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Thought

Finding forgiveness

The lives of some well-known people are coming under critical scrutiny. In the past statues have been erected to men who did notable things that benefited the societies in which they lived. Now, however, attention is being drawn to the bad things they did, including being involved in or supporting the evil slave trade.

William Gladstone was a 19th century Liberal politician who is the only person to have been British prime minister on four separate occasions. After slavery was abolished in Britain, Gladstone campaigned for slave owners, such as his father, to be compensated. Later he called slavery the “foulest crime” in British history. His family, who are not opposing the removal of his statute in Hawarden, have said, “By 1850, he was a changed man and cited the abolition of slavery as one of the great political issues in which the masses had been right and the classes had been wrong.”

The lives of us all are a mixture of both good and bad things. Some of the things we have done are very seriously wrong, but should we be forever defined by these bad things or is it possible to really change and become a different person?

When we critically judging the actions of others, we also need to look at ourselves. Jesus warned against hypocritical judgement saying, “Do not judge, or you too will be judged. For in the same way you judge others, you will be judged, and with the measure you use, it will be measured to you. Why do you look at the speck of sawdust in your brother’s eye and pay no attention to the plank in your own eye? How can you say to your brother, ‘Let me take the speck out of your eye,’ when all the time there is a plank in your own eye? You hypocrite, first take the plank out of your own eye, and then you will see clearly to remove the speck from your brother’s eye.”

Final judgement belongs to God who judges justly. Our sins matter and no-one will escape his righteous judgement. Yet, in Jesus, God also reveals his mercy and grace. Every sin can be forgiven, and the experience of God’s forgiveness is life changing. In Psalm 130 the psalmist is in the depths of despair because of his sinful failures and cries out to God for mercy. He says, “If you, O Lord, kept a record of sins, O Lord, who could stand? But with you there is forgiveness, so that we can, with reverence, serve you.”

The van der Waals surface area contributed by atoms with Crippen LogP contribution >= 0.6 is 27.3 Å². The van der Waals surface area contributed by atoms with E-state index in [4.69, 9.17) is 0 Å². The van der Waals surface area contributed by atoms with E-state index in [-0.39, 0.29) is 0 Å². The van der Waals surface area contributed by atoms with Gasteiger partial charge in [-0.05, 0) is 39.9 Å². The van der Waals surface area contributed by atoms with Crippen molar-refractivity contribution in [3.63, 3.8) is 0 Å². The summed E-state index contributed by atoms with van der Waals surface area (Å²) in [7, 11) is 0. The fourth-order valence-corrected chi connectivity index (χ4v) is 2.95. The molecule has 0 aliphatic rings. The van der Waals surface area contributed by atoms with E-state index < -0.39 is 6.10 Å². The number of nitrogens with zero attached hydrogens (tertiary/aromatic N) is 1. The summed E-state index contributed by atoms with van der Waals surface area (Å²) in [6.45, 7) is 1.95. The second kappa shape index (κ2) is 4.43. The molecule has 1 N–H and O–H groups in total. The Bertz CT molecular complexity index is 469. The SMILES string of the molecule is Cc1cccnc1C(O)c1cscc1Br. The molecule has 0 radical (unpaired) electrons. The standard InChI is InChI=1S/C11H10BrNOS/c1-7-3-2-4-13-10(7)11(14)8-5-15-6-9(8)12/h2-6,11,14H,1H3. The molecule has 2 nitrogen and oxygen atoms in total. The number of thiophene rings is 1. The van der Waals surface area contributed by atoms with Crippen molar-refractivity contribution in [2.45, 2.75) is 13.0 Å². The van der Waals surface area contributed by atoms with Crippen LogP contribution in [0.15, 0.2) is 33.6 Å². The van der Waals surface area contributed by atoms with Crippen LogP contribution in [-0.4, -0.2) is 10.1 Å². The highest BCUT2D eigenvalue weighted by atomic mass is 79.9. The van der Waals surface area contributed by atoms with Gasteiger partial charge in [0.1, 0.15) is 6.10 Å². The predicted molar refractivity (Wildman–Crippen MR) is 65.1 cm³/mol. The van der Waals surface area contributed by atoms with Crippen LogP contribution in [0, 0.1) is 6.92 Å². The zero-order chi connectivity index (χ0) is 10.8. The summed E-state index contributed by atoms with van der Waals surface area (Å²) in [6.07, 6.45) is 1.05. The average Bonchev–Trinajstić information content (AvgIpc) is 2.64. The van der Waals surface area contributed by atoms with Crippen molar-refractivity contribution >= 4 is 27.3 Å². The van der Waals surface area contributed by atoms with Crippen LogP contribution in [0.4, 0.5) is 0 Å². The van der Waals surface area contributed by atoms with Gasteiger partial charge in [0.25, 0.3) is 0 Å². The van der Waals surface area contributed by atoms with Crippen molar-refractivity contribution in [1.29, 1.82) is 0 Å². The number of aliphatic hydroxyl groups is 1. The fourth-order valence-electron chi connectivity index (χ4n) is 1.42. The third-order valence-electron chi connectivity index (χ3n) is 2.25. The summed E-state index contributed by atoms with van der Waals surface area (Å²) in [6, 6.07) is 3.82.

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Thought

The love of money

There is an epidemic of child gambling. The Gambling Commission says that 450,000 children aged 11-16 bet regularly of whom 55,000 are “problem” gamblers. This represents a quadrupling of child problem gamblers in two years. The average stake is £16 a week each. Experts blame the sharp increase on the explosion of television adverts. Betting company adverts dominate the commercial breaks in televised Premier League football matches. 60% of the teams in the Premier League and Championship now have betting companies’ names on their shirts and receive large sums of money for doing so.

The exploitation of children and others by betting companies is shameless and is attended by hypocrisy. Betting companies say, “It means more when you have a bet on it” and “Betting should only enhance the enjoyment.” Even while encouraging people to place a bet, including offers of a free first bet, they encourage people to “bet responsibly” and say, “When the fun stops, stop.” In an effort to reduce gambling addiction Italy and Albania have recently placed restrictions on the activities of betting companies and football teams.

Betting companies make big profits for their owners and shareholders and most gamblers lose money they can’t afford to lose. I remember meeting a young man who had received compensation for serious injuries he had sustained in a road accident. A good friend had died in the accident. He told me he had been depressed and had started gambling online. When he lost money he would place another bet in the hope of recouping his losses. In a short time he lost all the money he had received. Some young problem gamblers have even taken their own lives.

In perfect justice, God will judge those who use their wealth and power to exploit the poor and vulnerable. The book of Proverbs says, “Do not exploit the poor because they are poor and do not crush the needy in court, for the Lord will take up their case and will exact life for life.” We all need to guard against the temptation to want to be rich and to help and protect young people who are being tempted. The Apostle Paul wrote, “Godliness with contentment is great gain. For we brought nothing into the world, and we can take nothing out of it. Those who want to get rich fall into temptation and a trap and into many foolish and harmful desires that plunge people into ruin and destruction. For the love of money is a root of all kinds of evil.”